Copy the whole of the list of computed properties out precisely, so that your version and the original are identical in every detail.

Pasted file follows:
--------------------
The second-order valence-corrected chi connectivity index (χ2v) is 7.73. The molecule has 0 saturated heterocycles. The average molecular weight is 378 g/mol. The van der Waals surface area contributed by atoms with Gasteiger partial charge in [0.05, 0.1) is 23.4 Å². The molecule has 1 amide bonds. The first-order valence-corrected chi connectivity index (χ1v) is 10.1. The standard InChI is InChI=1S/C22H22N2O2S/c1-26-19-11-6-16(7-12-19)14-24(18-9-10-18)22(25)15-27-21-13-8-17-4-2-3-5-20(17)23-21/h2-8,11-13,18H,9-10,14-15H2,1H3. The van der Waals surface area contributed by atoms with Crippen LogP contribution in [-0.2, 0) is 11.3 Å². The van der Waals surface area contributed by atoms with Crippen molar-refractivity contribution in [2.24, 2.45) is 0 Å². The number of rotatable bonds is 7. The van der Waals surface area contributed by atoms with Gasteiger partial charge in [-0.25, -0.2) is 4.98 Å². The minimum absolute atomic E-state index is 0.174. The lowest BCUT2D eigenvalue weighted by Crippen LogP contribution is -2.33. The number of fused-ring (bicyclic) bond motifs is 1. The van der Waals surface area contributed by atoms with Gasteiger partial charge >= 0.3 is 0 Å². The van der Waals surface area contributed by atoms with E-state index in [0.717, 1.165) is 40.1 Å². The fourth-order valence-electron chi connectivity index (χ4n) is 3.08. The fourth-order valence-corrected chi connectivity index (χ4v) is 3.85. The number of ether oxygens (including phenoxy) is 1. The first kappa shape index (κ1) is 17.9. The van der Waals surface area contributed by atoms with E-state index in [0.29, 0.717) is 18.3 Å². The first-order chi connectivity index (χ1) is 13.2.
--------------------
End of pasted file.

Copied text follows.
The second-order valence-corrected chi connectivity index (χ2v) is 7.73. The molecule has 0 saturated heterocycles. The average molecular weight is 378 g/mol. The van der Waals surface area contributed by atoms with Gasteiger partial charge in [0.05, 0.1) is 23.4 Å². The molecule has 1 amide bonds. The first-order valence-corrected chi connectivity index (χ1v) is 10.1. The standard InChI is InChI=1S/C22H22N2O2S/c1-26-19-11-6-16(7-12-19)14-24(18-9-10-18)22(25)15-27-21-13-8-17-4-2-3-5-20(17)23-21/h2-8,11-13,18H,9-10,14-15H2,1H3. The van der Waals surface area contributed by atoms with Crippen LogP contribution in [-0.2, 0) is 11.3 Å². The van der Waals surface area contributed by atoms with Crippen molar-refractivity contribution in [2.24, 2.45) is 0 Å². The number of rotatable bonds is 7. The van der Waals surface area contributed by atoms with Gasteiger partial charge in [-0.25, -0.2) is 4.98 Å². The minimum absolute atomic E-state index is 0.174. The lowest BCUT2D eigenvalue weighted by Crippen LogP contribution is -2.33. The number of fused-ring (bicyclic) bond motifs is 1. The van der Waals surface area contributed by atoms with Gasteiger partial charge >= 0.3 is 0 Å². The van der Waals surface area contributed by atoms with E-state index in [0.717, 1.165) is 40.1 Å². The fourth-order valence-electron chi connectivity index (χ4n) is 3.08. The fourth-order valence-corrected chi connectivity index (χ4v) is 3.85. The number of ether oxygens (including phenoxy) is 1. The first kappa shape index (κ1) is 17.9. The van der Waals surface area contributed by atoms with E-state index in [0.29, 0.717) is 18.3 Å². The first-order chi connectivity index (χ1) is 13.2.